Here below a blog post that I wrote for the LSE Brexit Blog. The original post is here . Feel free to let me know your opinion (who hasn’t an opinion on Brexit, really?) and thanks again to Ros Taylor for inviting me to the blog.
The aftermath of Brexit has been characterized by a spike in anti-immigrant and racist acts. In particular, the British association Tell MAMA (Measuring Anti-Muslim Attacks) denounced a rise in Islamophobia after the referendum. This suggests that Brexit might be connected with a specific understanding of British identity that excludes Muslim minorities as “other” to UK culture.
Two studies I published in Information, Communication, and Society and Religions explore Islamophobia on Twitter after Brexit. Islamophobia is defined by the Runnymede Trust as “unfounded hostility towards Islam,” where Islam is connoted as a manipulative ideology unable to accept democratic and secular values. Imran Awan’s study on Islamophobia on Twitter shows that the majority of recently reported anti-Muslim abuses occur online, and they can reach the same symbolic violence of street-level aggressions. Brexit may have created particularly favourable conditions for the diffusion of anti-Muslim tweets because Twitter was frequently employed during the referendum campaign, especially by Leave supporters, as leading UK academics have noted.
I analysed a sample of 2005 tweets connected to the referendum. The tweets were selected through a Twitter API search employing the keywords “#Brexit” “Islam” and “Muslim.” Because these tweets were sent between 23 and 30 June 2016, they are likely to represent an impulsive response to Brexit rather than the totality of Brexit-related discourses about Islam.
An analysis of the tweets reveals that the majority of the messages (66%) connote Islam in a negative way. They can be classified as Islamophobic because they do not offer any constructive criticism of Islam, but rather offend, provoke, and belittle all Muslims only by virtue of their religious identity. By contrast, 18% of the tweets, written either by self-identified Muslims or by non-Muslims, condemn post-Brexit Islamophobia. The hashtag #Brexit was employed both by Remain and Leave supporters, but the majority of Islamophobic tweets are connected to the Leave position.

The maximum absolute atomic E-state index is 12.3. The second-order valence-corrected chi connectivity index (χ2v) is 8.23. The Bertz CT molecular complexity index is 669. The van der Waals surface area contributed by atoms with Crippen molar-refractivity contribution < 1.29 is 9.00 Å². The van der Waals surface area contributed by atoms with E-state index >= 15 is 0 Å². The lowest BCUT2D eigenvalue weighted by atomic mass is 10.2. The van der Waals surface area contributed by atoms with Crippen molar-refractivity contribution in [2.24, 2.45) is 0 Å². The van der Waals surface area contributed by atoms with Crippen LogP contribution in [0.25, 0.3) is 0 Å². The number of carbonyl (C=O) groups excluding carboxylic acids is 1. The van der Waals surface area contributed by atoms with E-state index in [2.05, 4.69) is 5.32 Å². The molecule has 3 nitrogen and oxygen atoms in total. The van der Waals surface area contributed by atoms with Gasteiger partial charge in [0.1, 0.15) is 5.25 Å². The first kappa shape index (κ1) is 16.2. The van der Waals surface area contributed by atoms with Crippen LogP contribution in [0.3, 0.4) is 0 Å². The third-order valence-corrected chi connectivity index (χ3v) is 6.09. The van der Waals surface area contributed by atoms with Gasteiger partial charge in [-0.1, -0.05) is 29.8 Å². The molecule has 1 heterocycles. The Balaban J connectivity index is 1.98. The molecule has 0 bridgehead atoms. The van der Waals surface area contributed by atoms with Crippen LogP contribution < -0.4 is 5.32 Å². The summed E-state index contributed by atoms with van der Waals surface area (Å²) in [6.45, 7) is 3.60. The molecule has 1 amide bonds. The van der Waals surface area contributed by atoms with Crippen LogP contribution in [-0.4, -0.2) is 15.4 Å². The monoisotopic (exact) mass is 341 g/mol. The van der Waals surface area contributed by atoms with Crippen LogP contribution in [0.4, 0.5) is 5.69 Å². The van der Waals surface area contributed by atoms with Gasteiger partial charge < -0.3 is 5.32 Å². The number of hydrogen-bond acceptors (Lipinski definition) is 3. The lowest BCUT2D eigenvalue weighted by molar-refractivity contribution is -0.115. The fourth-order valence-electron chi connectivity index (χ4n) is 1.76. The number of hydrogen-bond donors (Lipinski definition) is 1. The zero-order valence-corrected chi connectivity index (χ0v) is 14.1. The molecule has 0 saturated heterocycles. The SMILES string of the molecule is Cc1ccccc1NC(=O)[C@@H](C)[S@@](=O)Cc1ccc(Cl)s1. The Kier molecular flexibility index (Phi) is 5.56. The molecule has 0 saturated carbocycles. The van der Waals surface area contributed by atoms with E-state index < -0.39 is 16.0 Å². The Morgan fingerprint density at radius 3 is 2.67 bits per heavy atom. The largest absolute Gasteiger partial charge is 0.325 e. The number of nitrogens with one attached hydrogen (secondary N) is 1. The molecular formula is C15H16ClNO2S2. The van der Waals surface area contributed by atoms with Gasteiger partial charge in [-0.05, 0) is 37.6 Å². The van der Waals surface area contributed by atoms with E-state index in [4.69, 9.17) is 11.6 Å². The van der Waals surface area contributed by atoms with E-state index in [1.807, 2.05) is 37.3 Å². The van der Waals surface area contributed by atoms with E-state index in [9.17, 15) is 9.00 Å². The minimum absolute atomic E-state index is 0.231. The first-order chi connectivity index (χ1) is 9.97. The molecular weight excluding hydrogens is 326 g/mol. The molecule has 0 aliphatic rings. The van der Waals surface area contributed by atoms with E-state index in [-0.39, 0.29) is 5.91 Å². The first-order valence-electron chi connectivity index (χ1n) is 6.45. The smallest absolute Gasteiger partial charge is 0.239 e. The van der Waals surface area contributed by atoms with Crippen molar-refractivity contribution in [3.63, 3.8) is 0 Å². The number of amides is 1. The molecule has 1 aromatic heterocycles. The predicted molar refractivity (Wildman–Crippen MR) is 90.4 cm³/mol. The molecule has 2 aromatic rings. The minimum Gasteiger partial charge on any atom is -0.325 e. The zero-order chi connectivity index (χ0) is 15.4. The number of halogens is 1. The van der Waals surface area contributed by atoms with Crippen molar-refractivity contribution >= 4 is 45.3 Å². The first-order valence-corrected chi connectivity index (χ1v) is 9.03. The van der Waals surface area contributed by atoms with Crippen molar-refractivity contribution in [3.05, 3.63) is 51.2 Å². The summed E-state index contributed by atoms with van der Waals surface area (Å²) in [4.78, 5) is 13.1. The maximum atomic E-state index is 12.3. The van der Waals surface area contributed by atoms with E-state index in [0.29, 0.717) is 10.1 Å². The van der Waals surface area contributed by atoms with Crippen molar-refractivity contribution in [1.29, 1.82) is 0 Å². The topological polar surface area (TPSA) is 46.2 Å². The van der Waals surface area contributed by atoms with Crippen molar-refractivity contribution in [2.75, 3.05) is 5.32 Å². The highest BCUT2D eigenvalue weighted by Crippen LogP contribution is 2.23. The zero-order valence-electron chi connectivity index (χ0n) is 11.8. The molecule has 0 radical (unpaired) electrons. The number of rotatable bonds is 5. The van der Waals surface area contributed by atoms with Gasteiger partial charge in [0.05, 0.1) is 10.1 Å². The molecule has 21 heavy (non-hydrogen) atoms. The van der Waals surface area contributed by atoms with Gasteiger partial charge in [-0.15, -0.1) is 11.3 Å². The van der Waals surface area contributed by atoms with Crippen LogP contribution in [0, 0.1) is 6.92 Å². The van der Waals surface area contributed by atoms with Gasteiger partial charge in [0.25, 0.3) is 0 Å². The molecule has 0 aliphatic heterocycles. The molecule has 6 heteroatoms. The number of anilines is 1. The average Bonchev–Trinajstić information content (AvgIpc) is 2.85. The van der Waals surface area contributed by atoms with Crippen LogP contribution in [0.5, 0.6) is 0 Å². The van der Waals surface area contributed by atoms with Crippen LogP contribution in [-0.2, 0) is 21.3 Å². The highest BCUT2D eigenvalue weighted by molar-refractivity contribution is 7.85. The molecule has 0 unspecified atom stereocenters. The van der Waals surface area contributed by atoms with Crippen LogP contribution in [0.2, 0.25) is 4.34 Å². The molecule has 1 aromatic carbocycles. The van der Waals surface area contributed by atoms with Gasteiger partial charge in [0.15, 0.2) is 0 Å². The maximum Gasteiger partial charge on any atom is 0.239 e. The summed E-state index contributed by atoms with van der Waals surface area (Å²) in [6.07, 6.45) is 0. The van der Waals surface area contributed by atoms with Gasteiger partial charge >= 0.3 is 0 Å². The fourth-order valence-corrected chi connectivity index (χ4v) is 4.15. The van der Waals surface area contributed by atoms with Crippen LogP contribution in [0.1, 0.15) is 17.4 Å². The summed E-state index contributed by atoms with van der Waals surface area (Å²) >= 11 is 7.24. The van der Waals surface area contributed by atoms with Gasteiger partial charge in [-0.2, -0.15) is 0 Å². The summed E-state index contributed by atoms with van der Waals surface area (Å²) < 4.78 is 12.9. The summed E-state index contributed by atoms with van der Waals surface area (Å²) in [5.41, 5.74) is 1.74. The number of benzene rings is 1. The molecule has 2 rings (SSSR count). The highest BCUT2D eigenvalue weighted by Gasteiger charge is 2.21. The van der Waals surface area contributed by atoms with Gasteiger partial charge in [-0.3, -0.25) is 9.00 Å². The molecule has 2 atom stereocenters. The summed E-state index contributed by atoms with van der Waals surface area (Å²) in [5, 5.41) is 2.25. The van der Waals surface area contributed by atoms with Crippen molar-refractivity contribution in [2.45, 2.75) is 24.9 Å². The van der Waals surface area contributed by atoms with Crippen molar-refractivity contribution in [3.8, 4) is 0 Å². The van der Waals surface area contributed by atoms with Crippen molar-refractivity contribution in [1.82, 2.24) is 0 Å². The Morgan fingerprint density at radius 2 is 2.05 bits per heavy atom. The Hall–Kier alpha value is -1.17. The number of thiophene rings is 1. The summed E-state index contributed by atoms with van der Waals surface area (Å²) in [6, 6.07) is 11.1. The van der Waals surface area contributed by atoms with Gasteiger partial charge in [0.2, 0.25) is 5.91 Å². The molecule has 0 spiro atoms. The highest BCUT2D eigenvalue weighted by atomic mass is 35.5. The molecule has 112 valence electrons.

Table 1: Number of tweets that contain positive, neutral, and negative framing of Islam and the percentage they represent in relation to the total (approximated to the closest whole number)
|#Brexit+Islam||78 (10%)||158 (20%)||553 (70%)||789 (100%)|
|#Brexit+Muslim||284 (24%)||156 (13%)||776 (63%)||1216 (100%)|
|Total||362 (18%)||314 (16%)||1329 (66%)||2005 (100%)|
The words that appear most often in the tweets have been classified in various semantic areas, each identified by a keyword (for example, the word “migration” includes tweets that mention “migrants,” “immigrants,” and “immigration”). A close analysis of the Islamophobic tweets finds that the majority of them touch upon broad social categories, often referring to race/migration, politics, and gender.
Figure 1: Most-frequently used terms in the dataset of tweets
Table 2. Number of recurrent keywords used in tweets that contain negative, neutral, and positive framing of Islam